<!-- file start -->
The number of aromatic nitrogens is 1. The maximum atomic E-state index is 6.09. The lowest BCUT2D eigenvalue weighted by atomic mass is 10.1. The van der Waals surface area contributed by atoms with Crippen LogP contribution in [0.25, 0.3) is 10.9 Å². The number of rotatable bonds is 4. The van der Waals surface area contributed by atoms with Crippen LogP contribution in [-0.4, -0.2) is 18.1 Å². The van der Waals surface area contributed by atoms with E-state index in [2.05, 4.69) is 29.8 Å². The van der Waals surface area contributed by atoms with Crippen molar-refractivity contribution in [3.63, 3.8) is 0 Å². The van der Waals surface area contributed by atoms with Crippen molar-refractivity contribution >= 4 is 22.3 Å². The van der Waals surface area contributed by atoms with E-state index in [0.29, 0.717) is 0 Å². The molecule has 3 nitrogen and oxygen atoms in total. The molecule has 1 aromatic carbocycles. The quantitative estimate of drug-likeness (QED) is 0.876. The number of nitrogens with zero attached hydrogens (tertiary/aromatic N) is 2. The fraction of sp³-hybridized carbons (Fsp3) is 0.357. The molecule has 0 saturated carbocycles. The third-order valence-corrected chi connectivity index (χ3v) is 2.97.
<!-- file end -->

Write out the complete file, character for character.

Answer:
The number of aromatic nitrogens is 1. The maximum atomic E-state index is 6.09. The lowest BCUT2D eigenvalue weighted by atomic mass is 10.1. The van der Waals surface area contributed by atoms with Crippen LogP contribution in [0.25, 0.3) is 10.9 Å². The number of rotatable bonds is 4. The van der Waals surface area contributed by atoms with Crippen LogP contribution in [-0.4, -0.2) is 18.1 Å². The van der Waals surface area contributed by atoms with E-state index in [2.05, 4.69) is 29.8 Å². The van der Waals surface area contributed by atoms with Crippen molar-refractivity contribution in [3.63, 3.8) is 0 Å². The van der Waals surface area contributed by atoms with Crippen molar-refractivity contribution >= 4 is 22.3 Å². The van der Waals surface area contributed by atoms with E-state index in [0.29, 0.717) is 0 Å². The molecule has 3 nitrogen and oxygen atoms in total. The molecule has 1 aromatic carbocycles. The quantitative estimate of drug-likeness (QED) is 0.876. The number of nitrogens with zero attached hydrogens (tertiary/aromatic N) is 2. The fraction of sp³-hybridized carbons (Fsp3) is 0.357. The molecule has 0 saturated carbocycles. The third-order valence-corrected chi connectivity index (χ3v) is 2.97.